**only look like the original 2D shape when viewed along the**

*c*_{2}*y*-axis at a downward angle

*θ*(Figure 5). When the shape is rotated 180°, its original orientation appears preserved (e.g., an arrow pointing to the right), resulting in the "anomalous mirror symmetry" illusion (Figure 6).

All three views are aligned along the y axis but at three different downward view angles: 90 degrees, 45 degrees, and 0 degrees. The 2D arrow shape is only visible at the 45-degree view angle.

**Figure 5.**Views of the 3D curves

**and**

*c*_{1}**while changing the view angle**

*c*_{2}*θ*.

Rotations about the z axis of 0 degrees, 45 degrees, 135 degrees, and 180 degrees. The 2D arrow is only visible in the 0 degree and 180 degree views. In both cases it looks like the arrow is pointing to the right.

**Figure 6.**Views of the 3D curves

**and**

*c*_{1}**with a constant view angle**

*c*_{2}*θ*=45° while rotating the shape about the

*z*-axis.

While this is sufficient to generate the illusion in a 3D graph, if you want to 3D print the shape, you need to generate an STL file (originally developed for a type of printing called stereolithography). An STL represents the surface of a solid object using triangles. So, for example, an STL file of a cube will consist of twelve triangles, two on each of the six faces of the cube (Figure 7).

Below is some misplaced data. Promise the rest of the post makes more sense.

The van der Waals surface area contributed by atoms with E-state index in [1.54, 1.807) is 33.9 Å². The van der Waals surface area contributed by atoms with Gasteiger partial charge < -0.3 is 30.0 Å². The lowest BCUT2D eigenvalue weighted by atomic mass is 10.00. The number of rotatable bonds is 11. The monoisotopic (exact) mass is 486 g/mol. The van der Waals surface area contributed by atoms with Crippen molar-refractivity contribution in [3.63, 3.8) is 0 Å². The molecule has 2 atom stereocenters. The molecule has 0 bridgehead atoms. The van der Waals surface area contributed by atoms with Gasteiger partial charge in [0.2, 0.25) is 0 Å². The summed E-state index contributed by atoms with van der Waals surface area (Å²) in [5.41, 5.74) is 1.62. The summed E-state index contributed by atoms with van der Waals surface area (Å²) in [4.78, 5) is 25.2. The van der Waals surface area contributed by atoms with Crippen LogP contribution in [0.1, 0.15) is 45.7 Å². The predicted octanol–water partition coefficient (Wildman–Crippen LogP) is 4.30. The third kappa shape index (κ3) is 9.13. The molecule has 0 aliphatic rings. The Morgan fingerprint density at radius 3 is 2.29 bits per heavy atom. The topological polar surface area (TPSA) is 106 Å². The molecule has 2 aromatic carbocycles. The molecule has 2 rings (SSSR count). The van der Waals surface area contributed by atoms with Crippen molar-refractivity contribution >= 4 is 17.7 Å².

**Figure 7.**Left: A cube plotted in 3D space. Right: An STL representation of the same cube, with each face broken up into two triangles.

A triangularized representation of the 3D shape based on the curves ** c_{1}** and

**can be created first by offsetting the curves in the**

*c*_{2}*z*direction (Figure 8), then filling in the sides, top, and bottom of the shape with triangles (Figure 9). This results in a solid 3D version of the illusion (as opposed to a wireframe version) that can be viewed in a 3D graph or exported as an STL for 3D printing or further editing in a CAD program.

**Figure 8.**3D curves offset in the

*z*direction to create the top and bottom edges of the 3D shape.

**Figure 9.**3D shape with the surface filled in with triangles.

In this lesson, your students will define their own 2D shapes using piecewise functions (linear, quadratic, polynomial, trigonometric, etc.—you can decide what is appropriate for your students). They will then enter their shapes into a working MATLAB or Python program that automatically generates the triangularized 3D version of the shape as shown in Figure 9, as well as the intermediate steps (as in Figures 5, 6, and 8). You can choose whether your students just view their shapes in the output MATLAB or Python plots (which can be rotated on the computer screen) or also 3D print them.